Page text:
But don’t be fooled: Ischia isn’t your typical island where you only eat fish and have holidays on the beach. In fact, this place is nicknamed by locals isola verde (green island) for its rich vegetation and deep relationship with its land. Wine and agriculture were traditionally the main activities, not tourism or fishing like in Procida, for example. So forget about Capri or any other neighbouring area: Ischia is Ischia, and nothing else is like it.
Incredibly, the dolphins do grace our trip on this mild October day, and jump around the boat. I put a hand in the water and can’t believe it’s as warm as in Summer – the reason, the Captain explains to me, are thermal waters. In Ischia, one can basically swim in the sea all year round, and many have their secret spot to do that.
Lunch time arrives and of course we get beautiful antipasti and some penne with tomato. There is so much pasta that I try to use the leftovers to get the dolphins to come really close to me. My smart plan doesn’t seem to work that perfectly, because this is the only time that dolphins don’t show up. You can’t force anything in Ischia – you need to wait until it comes to you.
Our next stop is among the vibrant colours of a Keramos ceramic laboratory, where we are are asked by the two local artists if we are prepared to get our hands seriously dirty. The pair, Gaetano De Nigris and Nello Di Leva, seems to pop out of a Quentin Tarantino movie (later we find out that they also work as actors in the theatre). Of course we are ready! We realise that working at the lathe is very calming, and then learn that it is also used for therapy against depression. We see the oven where our little artworks will be cooked for one and a half days at 1,000 degrees – now we start to understand the price of ceramics: a lot of electricity is needed.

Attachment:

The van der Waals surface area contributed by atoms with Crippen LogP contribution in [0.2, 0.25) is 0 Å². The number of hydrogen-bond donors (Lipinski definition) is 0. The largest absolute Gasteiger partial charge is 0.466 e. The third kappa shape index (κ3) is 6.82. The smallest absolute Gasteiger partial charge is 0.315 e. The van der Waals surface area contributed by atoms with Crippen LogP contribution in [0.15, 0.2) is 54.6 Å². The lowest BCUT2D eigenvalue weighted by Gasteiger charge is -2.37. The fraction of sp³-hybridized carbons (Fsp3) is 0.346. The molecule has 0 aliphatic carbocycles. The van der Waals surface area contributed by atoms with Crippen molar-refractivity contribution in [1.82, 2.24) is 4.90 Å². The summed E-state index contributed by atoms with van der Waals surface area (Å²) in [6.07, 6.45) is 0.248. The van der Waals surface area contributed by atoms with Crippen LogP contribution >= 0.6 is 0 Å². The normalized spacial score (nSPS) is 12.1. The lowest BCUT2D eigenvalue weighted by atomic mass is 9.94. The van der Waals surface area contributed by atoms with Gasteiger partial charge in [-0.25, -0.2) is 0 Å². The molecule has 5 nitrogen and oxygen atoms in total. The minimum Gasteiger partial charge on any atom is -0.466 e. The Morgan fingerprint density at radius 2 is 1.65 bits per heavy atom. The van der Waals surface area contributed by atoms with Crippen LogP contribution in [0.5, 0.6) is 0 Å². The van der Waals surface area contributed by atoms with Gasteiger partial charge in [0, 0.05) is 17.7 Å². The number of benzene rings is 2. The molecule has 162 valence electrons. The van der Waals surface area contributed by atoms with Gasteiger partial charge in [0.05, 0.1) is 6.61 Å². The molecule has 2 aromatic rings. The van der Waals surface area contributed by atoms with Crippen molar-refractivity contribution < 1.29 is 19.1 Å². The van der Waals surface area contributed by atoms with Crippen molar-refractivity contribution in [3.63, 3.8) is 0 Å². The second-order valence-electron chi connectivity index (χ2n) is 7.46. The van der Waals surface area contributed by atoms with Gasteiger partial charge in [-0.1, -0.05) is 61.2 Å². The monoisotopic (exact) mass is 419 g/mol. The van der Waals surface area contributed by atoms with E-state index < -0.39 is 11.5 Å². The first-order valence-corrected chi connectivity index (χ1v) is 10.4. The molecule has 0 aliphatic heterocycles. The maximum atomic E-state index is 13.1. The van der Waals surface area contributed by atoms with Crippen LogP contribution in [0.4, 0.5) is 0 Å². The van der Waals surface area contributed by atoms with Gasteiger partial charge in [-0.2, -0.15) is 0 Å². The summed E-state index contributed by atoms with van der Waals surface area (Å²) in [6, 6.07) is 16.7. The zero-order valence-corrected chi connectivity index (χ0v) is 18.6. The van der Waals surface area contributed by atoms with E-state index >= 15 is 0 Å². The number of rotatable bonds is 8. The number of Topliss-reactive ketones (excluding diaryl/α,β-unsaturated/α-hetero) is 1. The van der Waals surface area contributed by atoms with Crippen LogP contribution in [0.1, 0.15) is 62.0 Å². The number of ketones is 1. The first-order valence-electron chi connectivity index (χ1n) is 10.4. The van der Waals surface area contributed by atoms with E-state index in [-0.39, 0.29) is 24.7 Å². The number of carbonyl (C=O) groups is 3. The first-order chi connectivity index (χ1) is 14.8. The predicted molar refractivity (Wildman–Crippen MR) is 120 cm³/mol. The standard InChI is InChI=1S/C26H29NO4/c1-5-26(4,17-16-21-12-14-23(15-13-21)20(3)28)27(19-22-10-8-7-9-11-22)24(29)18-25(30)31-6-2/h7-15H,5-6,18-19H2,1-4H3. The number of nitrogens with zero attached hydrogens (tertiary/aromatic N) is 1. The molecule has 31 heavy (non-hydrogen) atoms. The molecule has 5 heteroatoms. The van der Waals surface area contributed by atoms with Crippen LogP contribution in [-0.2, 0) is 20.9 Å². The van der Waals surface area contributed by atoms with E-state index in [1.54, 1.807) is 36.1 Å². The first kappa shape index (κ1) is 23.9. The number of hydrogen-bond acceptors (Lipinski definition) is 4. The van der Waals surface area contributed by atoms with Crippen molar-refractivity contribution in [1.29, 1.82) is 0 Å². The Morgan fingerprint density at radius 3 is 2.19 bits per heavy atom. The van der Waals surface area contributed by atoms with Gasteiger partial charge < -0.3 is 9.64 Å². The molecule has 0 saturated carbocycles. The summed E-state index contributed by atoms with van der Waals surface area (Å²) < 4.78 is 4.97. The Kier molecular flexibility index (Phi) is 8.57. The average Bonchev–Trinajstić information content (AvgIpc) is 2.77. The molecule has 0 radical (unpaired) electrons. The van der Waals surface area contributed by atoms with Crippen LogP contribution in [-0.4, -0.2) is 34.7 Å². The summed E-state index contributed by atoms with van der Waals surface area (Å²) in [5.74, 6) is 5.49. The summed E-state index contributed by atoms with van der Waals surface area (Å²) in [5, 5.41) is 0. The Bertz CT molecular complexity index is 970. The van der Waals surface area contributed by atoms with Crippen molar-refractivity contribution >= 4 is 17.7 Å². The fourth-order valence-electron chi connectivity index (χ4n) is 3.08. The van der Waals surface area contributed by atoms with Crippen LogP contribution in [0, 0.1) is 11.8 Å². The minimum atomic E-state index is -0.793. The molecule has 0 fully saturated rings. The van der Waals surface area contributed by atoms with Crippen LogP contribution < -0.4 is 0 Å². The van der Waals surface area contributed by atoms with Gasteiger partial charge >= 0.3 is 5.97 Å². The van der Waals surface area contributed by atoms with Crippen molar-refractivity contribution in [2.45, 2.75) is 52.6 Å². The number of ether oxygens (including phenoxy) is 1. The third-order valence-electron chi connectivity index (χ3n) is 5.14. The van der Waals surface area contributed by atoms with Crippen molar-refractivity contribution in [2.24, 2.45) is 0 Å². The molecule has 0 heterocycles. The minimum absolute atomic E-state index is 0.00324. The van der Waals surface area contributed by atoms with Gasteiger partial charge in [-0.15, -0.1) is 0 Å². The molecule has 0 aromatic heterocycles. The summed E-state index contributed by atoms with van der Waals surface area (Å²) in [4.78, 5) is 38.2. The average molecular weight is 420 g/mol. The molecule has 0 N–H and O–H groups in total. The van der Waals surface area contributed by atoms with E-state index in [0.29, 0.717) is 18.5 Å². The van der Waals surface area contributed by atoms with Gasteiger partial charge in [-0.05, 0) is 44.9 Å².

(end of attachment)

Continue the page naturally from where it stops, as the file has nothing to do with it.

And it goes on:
We are finished and it’s sad to leave – this place is better than the candy store – but we are told that our artifacts will be shipped to us once they are ready.
Everybody who follows me knows it: I don’t drink at all. So when I was told we would visit a winery for a light lunch and wine tasting, I was not really interested. Silly me: I had forgotten that in Italy there is always a good looking man or/and a lovely family with entrepreneurial ideas who has something new to say. And that was the case at the Tommasone Vini family. Guess what they are doing to create the best bubbles? They put their wine in two huge metal cages under the see and keep it in there – at a constant temperature of 11 degrees and 6 bars pressure – until the final product is perfect. It takes them two hours just to locate the cages, when they need to check them out, because the GPS is not totally precise and because of the water conditions. The experiment is an interesting mix of old and new ideas. Before tourism, Ischia inhabitants used to survive thanks to agriculture and wine. With 2,800 years of history, Ischia was the first Greek colony, since Greeks were pleasure-loving and wouldn’t settle anywhere, if it wasn’t possible to have grapes there. After hearing these stories, I am ready to go to the next activity.